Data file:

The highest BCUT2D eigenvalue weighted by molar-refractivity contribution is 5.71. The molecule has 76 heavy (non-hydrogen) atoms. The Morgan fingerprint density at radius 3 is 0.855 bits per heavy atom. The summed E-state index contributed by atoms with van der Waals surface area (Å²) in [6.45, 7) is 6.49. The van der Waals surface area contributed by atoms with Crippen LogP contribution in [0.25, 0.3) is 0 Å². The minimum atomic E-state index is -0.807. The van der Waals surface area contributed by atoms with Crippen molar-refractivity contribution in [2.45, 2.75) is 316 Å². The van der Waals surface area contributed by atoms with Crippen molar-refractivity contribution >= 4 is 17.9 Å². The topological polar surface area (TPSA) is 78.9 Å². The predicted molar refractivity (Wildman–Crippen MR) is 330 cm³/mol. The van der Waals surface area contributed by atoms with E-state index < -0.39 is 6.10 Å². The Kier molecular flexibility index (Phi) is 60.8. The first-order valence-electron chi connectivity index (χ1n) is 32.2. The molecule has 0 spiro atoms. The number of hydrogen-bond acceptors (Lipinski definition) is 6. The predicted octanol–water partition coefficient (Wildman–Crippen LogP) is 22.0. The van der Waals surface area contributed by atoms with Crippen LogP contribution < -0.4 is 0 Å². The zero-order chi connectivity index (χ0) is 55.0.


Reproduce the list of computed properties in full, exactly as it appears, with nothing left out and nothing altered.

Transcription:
The highest BCUT2D eigenvalue weighted by molar-refractivity contribution is 5.71. The molecule has 76 heavy (non-hydrogen) atoms. The Morgan fingerprint density at radius 3 is 0.855 bits per heavy atom. The summed E-state index contributed by atoms with van der Waals surface area (Å²) in [6.45, 7) is 6.49. The van der Waals surface area contributed by atoms with Crippen LogP contribution in [0.25, 0.3) is 0 Å². The minimum atomic E-state index is -0.807. The van der Waals surface area contributed by atoms with Crippen molar-refractivity contribution in [2.45, 2.75) is 316 Å². The van der Waals surface area contributed by atoms with Crippen molar-refractivity contribution >= 4 is 17.9 Å². The topological polar surface area (TPSA) is 78.9 Å². The predicted molar refractivity (Wildman–Crippen MR) is 330 cm³/mol. The van der Waals surface area contributed by atoms with E-state index < -0.39 is 6.10 Å². The Kier molecular flexibility index (Phi) is 60.8. The first-order valence-electron chi connectivity index (χ1n) is 32.2. The molecule has 0 spiro atoms. The number of hydrogen-bond acceptors (Lipinski definition) is 6. The predicted octanol–water partition coefficient (Wildman–Crippen LogP) is 22.0. The van der Waals surface area contributed by atoms with Crippen LogP contribution < -0.4 is 0 Å². The zero-order chi connectivity index (χ0) is 55.0.